Diaper Report: 9/11/22

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In my last report, I mentioned looking into a new “memory care” facility for my mom. The term refers to places that care for those with advanced dementia/Alzheimer’s. My mom has one or the other (it’s hard to establish which, apparently, but the symptoms are similar).

The facility she’s in isn’t the greatest, except in one way. It has a look-the-other-way policy about “masks.” I have been able to enter and visit my mom without being told I must participate in Sick Kabuki in order to be allowed to see her. Even the doctor only “masks” perfunctorily.

Well, I was considering moving her to a different facility – one that’s a bit nicer and has things like an aquarium for the people living there to look at. At my mom’s current  place, there is just one single TeeeeVeeee in a common room. There are also some other things I won’t go into in detail. Suffice to say I thought it would be good to find her a nicer place.

And I did. But here’s the dilemma:

The new place – like most of these places – maintains an Extreme Face Diapering Regime (see image embedded with this Report). A “Face Covering”  is REQUIRED AT ALL TIMES. The ALL CAPS are theirs. “Visitors will be asked to leave if face coverings are removed.” And that’s not all. “SOCIAL DISTANCING REQUIRED AT ALL TIMES.” Once again, the ALL CAPS are all theirs. “Visitors must remain behind the marked spot.”

And so I will remain away. So will my mom.

It is also why many are staying away from doctors’ offices and hospitals, where the Sick Cult continues to enforce its bizarre rituals as a condition of entry. There is sick irony in this. How many people have actually died – as opposed to possibly catching a cold – because they didn’t go to the doctor’s or a hospital on account of not wanting to be made to perform these weird – these evil – rituals? They delayed – or were not allowed – and got really sick.

Remember how they “locked down” the hospitals at the height of the mania? Denied care to people who were actually sick – some of them seriously – in order to “stop the spread” of a sickness that for most people amounted to a nasty cold, if they got even that?

And this regime is still largely in place – and at just the places where you’d think it would have been dismantled first. The places where – as they say – The Science determines what is done. Well, we all know what the actual science says about “face coverings.” That is to say, about the medical efficacy of pulling up a neck scarf or using a bandana to “cover” your face. Or using a made-in-Chyna “mask” that doesn’t even claim to prevent the wearer from receiving or giving airborne respiratory cooties.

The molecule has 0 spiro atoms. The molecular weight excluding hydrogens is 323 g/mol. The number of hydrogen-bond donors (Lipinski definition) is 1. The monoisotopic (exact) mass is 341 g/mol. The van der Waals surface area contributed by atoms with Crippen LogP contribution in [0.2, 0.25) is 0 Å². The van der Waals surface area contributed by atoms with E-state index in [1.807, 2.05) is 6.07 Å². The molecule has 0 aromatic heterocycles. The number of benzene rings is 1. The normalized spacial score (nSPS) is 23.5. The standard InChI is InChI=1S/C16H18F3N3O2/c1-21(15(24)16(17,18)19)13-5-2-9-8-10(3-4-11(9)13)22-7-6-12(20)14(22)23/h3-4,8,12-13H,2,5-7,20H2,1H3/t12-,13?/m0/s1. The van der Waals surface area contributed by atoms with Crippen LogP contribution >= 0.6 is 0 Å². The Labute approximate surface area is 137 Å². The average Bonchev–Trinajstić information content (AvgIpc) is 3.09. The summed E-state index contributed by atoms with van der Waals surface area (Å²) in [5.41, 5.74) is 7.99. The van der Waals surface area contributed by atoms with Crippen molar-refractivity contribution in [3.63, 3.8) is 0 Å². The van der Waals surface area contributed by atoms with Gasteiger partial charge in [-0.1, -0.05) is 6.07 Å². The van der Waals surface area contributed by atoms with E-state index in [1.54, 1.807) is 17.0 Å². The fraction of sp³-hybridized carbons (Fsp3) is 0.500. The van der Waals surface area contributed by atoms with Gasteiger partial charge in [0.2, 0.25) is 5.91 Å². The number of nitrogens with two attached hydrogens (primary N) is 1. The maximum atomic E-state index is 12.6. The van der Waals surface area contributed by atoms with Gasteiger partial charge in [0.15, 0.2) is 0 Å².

It says the opposite, right there on the box.

But they still insist people place these medically useless things over their faces as a condition of being allowed within. Because these “coverings” are extremely useful – in terms of establishing Who’s Boss. That you are not in charge. By making you do as they say.

Specifically, by making you do something you (as well as they) know to be absurd. That is the point of the thing, you see. If they can make you stand on one foot and hop around the room while whooping like an Indian war chief – and that’s essentially what they are doing  by making you “mask” – they know they can make you do anything.

It is Theater of the Absurd for a reason.

What the “health care” apparat wants is unquestioning obedience. To everything – to anything – they say. It goes light-years beyond this business of wearing a stupid rag over your face and being made to look (and feel) like an idiot, which is bad enough. It is about establishing the precedent that “doctor’s orders” aren’t debatable.

These “health care” apparatchiks are already de facto agents of the state, enforcing its “mandates” lustily. Even before the “pandemic” they had begun collecting information about us the state is very interested in having, such as whether a patient owns firearms (and how many). This having as much to do with medicine as a medicine man.

They “share” – as it’s styled – private information about you and whatever ails you with the insurance mafia, another arm of the apparat.

All for your own good, of course.

They want to be very sure you “take your meds” – whatever they prescribe – and if you question this, “recalcitrant patient” will be noted in your file. It is all-but-certain that, as this business etiolates, failure to “take your meds” will result in a Hut! Hut! Hut!

That is ultimately what “masking” is all about. It is far from absurd, when it is understood.

The only way out is to have as little to do with these apparatchiks and their apparat as possible, even if it means not seeing the doctor or the inside of a hospital ever again. Whatever might happen to you is not as bad as what will happen to you, if you play their sick game.

For myself, it also means not moving my mom. And if the place where she is resumes the Sick Kabuki, I have accepted I may never see her again. For I will not “mask,” ever.

And never have, either.

If more hadn’t, it is probable none of this would have happened. The fact that it is still happening is the price we’re all of us paying for all of this “masking.” If you’re tired of it  . . . if you want it to stop . . . if you want it to never happen again . . . resolve to never “mask” again, too.

Not for any reason, ever again.

. . .

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56 COMMENTS

  1. A couple of weeks ago, my son suffered a concussion in a football game. He is back to normal now, but I had to take him back to the team doctor’s office last Friday to get him cleared.

    They have signs all over the office about “FACE COVERINGS ARE REQUIRED! YOU WILL BE ASKED TO LEAVE!” but no one enforcing it. In fact, many of the doctors and nurses would take theirs off to talk and then put it back on.